While this latest flurry of news stories, Nobel laureate commentaries and late-night “Daily Show” mockery has exposed the fallacies of the Trump administration’s union-busted coal miners pageant, the media continues to overlook a crucial part of the great coal debate:
Coal miners do not work in a vacuum.
Call it: the reckoning. Or, the true cost of living in a national sacrifice zone. And its flip side is the extraordinary resiliency of those who are defending their communities and attempting to change the narrative to ways of regenerating a mined-out community after coal.
Huge segments of our population continue to deal daily with the devastating and often deadly realities of coal mining pollution.
Still cranking out 700-plus million tons of coal a year, our country has never come to grips with the fact that huge segments of our populations, namely 20-odd coal mining states from Appalachia to Alaska and in indigenous First Nations, continue to deal daily with the devastating and often deadly realities of coal mining pollution and cancer-linked toxic discharges, undrinkable and contaminated water, egregious health impacts from faulty coal slurry and coal ash impoundments, forced displacement and removal from historic communities, black lung and injury among coal miners, and an intergenerational state of trauma from living amid the ruins of an absentee outlaw industry that has rarely been held accountable for its violation-ridden operations, and placed a stranglehold on any economic diversification.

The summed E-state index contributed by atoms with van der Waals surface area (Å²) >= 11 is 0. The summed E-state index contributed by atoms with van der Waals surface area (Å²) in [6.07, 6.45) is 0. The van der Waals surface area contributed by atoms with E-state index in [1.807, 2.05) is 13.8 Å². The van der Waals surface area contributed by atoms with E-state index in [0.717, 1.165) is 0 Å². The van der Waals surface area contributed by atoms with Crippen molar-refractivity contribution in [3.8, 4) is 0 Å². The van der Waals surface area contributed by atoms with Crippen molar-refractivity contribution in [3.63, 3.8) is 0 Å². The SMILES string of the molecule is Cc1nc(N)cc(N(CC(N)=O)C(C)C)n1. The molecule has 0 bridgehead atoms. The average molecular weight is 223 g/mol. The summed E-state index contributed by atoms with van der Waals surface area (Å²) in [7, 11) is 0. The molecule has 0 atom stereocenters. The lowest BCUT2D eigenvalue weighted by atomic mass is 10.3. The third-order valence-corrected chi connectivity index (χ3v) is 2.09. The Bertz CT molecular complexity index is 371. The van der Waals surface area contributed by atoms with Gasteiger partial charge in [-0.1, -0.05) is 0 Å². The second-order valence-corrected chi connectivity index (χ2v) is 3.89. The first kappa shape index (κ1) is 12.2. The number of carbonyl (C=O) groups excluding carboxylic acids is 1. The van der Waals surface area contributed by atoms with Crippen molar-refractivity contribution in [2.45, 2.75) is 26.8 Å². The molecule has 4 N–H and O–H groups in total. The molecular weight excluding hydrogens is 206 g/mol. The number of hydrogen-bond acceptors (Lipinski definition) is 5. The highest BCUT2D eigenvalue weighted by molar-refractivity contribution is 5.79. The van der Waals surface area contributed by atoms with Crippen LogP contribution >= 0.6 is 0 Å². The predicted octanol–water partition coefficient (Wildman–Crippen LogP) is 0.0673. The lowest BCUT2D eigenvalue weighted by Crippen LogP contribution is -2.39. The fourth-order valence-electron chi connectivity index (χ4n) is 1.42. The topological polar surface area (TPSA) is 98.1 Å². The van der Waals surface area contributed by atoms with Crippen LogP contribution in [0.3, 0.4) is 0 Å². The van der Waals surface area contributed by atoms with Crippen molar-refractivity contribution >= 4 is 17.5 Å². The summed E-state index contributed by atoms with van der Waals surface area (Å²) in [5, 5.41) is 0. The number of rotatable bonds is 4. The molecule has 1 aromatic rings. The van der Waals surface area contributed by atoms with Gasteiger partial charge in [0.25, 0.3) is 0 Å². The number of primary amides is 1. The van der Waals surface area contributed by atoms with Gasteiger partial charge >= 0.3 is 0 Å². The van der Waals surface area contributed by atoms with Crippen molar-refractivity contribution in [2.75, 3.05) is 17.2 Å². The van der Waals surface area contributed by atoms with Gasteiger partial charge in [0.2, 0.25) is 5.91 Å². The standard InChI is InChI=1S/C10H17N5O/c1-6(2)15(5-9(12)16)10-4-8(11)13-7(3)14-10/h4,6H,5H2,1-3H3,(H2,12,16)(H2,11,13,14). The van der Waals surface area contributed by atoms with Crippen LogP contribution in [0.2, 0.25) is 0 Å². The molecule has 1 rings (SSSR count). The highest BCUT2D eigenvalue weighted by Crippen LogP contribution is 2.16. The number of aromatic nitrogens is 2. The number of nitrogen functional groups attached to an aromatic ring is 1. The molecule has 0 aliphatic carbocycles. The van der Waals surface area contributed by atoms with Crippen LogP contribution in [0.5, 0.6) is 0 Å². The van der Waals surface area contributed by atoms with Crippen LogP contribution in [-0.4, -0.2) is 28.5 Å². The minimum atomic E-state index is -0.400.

This is before we even consider the impact of mining and burning coal on our climate.
“They say we’re collateral damage,” Larry Gibson once told me on the edge of a massive strip mine in West Virginia, standing defiant as a coal miner’s son and one of the most fearless critics of mountaintop removal strip mining. “Well, I ain’t collateral damage. I am somebody.”
It’s 2017. We need to end this oversight and normalization of collateral damage in so-called coal country.
It’s 2017. We need to end this oversight and normalization of collateral damage in so-called coal country—in the media, in our daily conversations, and finally, in the halls of power in Washington and our state houses.
For starters: Among the scores of amazing films that have provided the historical context and ground-level realities of living in coal mining regions, check out these recent films, among so many others that I don’t have room to list:
“AFTER COAL”: Explores the successes and the failures of Welsh programs to clean up mine waste, retrain miners, and develop wind farms – comparing these efforts to similar projects planned in Appalachia.
”BLOOD ON THE MOUNTAIN”: History of coal miners and communities, and their struggle for justice, in Appalachia
”MOVING MOUNTAINS”: Coal miner’s wife stands up to the industry’s contamination of her community’s water.
” CURSED BY COAL: MINING THE NAVAJO NATION”: Vice News Report
”IN THE SHADOW OF COAL”: Stories from Montana’s Coal Country
”OVERBURDEN”:Mining tragedy brings together a coal miner’s sister and community advocate for change